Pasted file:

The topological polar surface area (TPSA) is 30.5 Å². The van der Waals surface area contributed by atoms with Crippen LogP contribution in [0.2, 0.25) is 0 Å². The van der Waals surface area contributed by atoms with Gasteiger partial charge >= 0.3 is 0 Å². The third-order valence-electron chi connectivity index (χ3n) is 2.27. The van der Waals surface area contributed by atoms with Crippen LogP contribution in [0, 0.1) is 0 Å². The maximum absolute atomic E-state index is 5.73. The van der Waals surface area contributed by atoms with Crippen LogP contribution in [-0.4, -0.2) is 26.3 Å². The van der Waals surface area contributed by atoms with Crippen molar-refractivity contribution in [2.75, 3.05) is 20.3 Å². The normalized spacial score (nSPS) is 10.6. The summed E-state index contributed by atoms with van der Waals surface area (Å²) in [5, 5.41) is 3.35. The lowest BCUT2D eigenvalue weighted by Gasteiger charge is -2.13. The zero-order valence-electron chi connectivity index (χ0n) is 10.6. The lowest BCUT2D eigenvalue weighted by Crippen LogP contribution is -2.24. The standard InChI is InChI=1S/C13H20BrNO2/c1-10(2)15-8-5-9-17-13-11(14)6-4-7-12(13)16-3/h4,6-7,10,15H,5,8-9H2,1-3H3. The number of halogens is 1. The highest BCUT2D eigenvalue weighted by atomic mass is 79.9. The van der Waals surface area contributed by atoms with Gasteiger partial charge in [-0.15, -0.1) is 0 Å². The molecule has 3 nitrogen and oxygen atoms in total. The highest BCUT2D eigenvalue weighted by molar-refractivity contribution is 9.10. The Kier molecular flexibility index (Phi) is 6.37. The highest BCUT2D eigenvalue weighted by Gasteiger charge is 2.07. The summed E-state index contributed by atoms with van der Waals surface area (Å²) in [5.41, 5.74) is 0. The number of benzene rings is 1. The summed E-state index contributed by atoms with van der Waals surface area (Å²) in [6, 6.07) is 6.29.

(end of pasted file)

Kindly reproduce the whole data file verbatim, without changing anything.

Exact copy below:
The topological polar surface area (TPSA) is 30.5 Å². The van der Waals surface area contributed by atoms with Crippen LogP contribution in [0.2, 0.25) is 0 Å². The van der Waals surface area contributed by atoms with Gasteiger partial charge >= 0.3 is 0 Å². The third-order valence-electron chi connectivity index (χ3n) is 2.27. The van der Waals surface area contributed by atoms with Crippen LogP contribution in [0, 0.1) is 0 Å². The maximum absolute atomic E-state index is 5.73. The van der Waals surface area contributed by atoms with Crippen LogP contribution in [-0.4, -0.2) is 26.3 Å². The van der Waals surface area contributed by atoms with Crippen molar-refractivity contribution in [2.75, 3.05) is 20.3 Å². The normalized spacial score (nSPS) is 10.6. The summed E-state index contributed by atoms with van der Waals surface area (Å²) in [5, 5.41) is 3.35. The lowest BCUT2D eigenvalue weighted by Gasteiger charge is -2.13. The zero-order valence-electron chi connectivity index (χ0n) is 10.6. The lowest BCUT2D eigenvalue weighted by Crippen LogP contribution is -2.24. The standard InChI is InChI=1S/C13H20BrNO2/c1-10(2)15-8-5-9-17-13-11(14)6-4-7-12(13)16-3/h4,6-7,10,15H,5,8-9H2,1-3H3. The number of halogens is 1. The highest BCUT2D eigenvalue weighted by atomic mass is 79.9. The van der Waals surface area contributed by atoms with Gasteiger partial charge in [-0.15, -0.1) is 0 Å². The molecule has 3 nitrogen and oxygen atoms in total. The highest BCUT2D eigenvalue weighted by molar-refractivity contribution is 9.10. The Kier molecular flexibility index (Phi) is 6.37. The highest BCUT2D eigenvalue weighted by Gasteiger charge is 2.07. The summed E-state index contributed by atoms with van der Waals surface area (Å²) in [5.41, 5.74) is 0. The number of benzene rings is 1. The summed E-state index contributed by atoms with van der Waals surface area (Å²) in [6, 6.07) is 6.29.